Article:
So maybe you read my car theft story or not, in any case, I resolved that I would not have another car stolen…at least not as easily this time so I got to work and put together a vehicle security plan for my ‘new’ (25 year old) 4×4. Implementing a vehicle security plan actually isn’t that easy. It takes time, effort and money. I just hope by sharing it I can help someone else out.
So getting a car stolen is basically one bad event which has a probability of somewhere between 0 (impossible) and 1 (certain). What we want to do is make it close as possible to impossible to steal as we can given our time and money. As it happens, the vehicle security plan I developed covers a few “events”, not just vehicle theft. For those who want to cut to the chase here it is in table form…
The events it covers are:
- Theft of accessories on car
- Theft of items in car
- Theft of Vehicle (without using the keys)
- Theft of Vehicle (with keys)
- Recovery of Stolen Vehicle
When I say ‘covers’ I mean decrease the likelihood of the negative events and increase the likelihood of the positive one (i.e. recover the stolen vehicle). These are risk controls, we do something to alter the likelihood of the risk.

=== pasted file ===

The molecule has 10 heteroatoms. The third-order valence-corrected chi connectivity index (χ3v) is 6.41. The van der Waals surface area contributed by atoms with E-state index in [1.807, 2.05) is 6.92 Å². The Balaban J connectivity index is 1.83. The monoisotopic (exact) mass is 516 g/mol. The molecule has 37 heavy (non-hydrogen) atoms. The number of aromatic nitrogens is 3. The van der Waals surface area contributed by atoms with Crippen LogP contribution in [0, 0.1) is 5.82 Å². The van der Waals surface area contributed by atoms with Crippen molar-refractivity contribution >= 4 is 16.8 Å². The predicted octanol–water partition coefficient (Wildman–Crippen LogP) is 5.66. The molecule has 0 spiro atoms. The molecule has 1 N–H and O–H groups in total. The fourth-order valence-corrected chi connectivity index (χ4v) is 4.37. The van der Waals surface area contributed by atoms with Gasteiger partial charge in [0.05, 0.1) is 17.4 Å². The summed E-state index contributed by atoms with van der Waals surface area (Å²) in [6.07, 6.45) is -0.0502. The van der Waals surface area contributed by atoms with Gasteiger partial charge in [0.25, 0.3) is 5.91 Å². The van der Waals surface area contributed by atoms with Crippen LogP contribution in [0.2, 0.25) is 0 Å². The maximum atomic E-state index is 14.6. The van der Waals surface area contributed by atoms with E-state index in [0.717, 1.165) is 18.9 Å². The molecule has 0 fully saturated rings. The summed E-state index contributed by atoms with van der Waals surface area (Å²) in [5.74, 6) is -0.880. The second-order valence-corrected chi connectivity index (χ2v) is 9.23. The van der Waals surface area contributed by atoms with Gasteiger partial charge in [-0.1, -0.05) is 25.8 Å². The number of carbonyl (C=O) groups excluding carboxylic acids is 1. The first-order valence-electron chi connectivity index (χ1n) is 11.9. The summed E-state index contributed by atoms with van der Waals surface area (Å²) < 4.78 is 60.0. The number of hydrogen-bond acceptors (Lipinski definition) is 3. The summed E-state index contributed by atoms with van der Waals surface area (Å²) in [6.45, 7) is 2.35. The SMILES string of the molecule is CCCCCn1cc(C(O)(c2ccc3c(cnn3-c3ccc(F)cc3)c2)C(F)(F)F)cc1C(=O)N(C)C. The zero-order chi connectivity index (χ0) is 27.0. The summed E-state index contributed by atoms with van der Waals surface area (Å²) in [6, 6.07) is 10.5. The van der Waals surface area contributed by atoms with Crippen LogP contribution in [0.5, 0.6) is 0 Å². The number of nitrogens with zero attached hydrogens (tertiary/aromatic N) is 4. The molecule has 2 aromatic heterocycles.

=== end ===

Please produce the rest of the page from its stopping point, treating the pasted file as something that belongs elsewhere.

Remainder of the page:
The controls I have in my plan are:
- Additional physical barriers (lock)
- COTS Alarm System
- COTS Immobiliser
- Kill switch
- Paging (Phone)
- GPS Tracker
- Camera (internal to car)
- Camera (external to car)
You can see from the table that no single control covers all events. You need a combination of approaches. As a future project I’m going to do some posts about some of the challenges I faced when implementing some of these.
I hope this article gives you some ideas and inspiration for better security on your vehicle. Feel free to comment if you have any other ideas or questions.
PS – What I talked about above are a number of risk management controls but that isn’t the whole story either. There are other things you can do…
- Avoid risk – Just don’t park in dodgy places if you can avoid it. For me, I no longer don’t park on the street outside my house. It’s been nicked from there once, so it could happen again. Some coppers once told me when I was burgled to expect it again. The burglars often come back to collect the newly purchased replacements once the insurance has paid out 😐
- Control risk – As I talked about above.
- Accept risk – Sort of obvious. It’s kind of the default. If you don’t do any avoiding, controlling or transferring of risk you are by default accepting it if it happens whether you like it or not.
- Transfer – Get some vehicle insurance with theft cover. Just be aware that you really only can transfer part of the risk. My car as stolen was covered for $8,500. I’ve spent over double that for both car and accessories on the replacement. That’s money I never would have had to spend if I’d secured it with this approach from the outset.